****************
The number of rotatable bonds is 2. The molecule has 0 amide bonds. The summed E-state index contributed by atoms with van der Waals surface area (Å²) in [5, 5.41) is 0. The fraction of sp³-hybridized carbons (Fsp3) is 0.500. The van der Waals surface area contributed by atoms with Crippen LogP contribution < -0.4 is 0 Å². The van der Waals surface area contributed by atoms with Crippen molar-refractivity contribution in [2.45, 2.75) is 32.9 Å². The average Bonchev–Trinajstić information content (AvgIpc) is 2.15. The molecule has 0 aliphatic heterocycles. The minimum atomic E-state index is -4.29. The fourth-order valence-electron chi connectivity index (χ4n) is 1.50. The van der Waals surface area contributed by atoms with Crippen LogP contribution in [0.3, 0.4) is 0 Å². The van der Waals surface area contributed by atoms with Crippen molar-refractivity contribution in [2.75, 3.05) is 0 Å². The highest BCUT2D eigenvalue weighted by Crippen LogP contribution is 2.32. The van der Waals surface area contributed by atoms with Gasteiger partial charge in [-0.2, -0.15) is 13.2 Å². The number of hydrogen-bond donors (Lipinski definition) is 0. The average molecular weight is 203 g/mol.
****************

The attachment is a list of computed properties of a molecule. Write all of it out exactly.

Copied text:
The number of rotatable bonds is 2. The molecule has 0 amide bonds. The summed E-state index contributed by atoms with van der Waals surface area (Å²) in [5, 5.41) is 0. The fraction of sp³-hybridized carbons (Fsp3) is 0.500. The van der Waals surface area contributed by atoms with Crippen LogP contribution < -0.4 is 0 Å². The van der Waals surface area contributed by atoms with Crippen molar-refractivity contribution in [2.45, 2.75) is 32.9 Å². The average Bonchev–Trinajstić information content (AvgIpc) is 2.15. The molecule has 0 aliphatic heterocycles. The minimum atomic E-state index is -4.29. The fourth-order valence-electron chi connectivity index (χ4n) is 1.50. The van der Waals surface area contributed by atoms with Crippen LogP contribution in [0.3, 0.4) is 0 Å². The van der Waals surface area contributed by atoms with Crippen molar-refractivity contribution in [2.75, 3.05) is 0 Å². The highest BCUT2D eigenvalue weighted by Crippen LogP contribution is 2.32. The van der Waals surface area contributed by atoms with Gasteiger partial charge in [-0.2, -0.15) is 13.2 Å². The number of hydrogen-bond donors (Lipinski definition) is 0. The average molecular weight is 203 g/mol.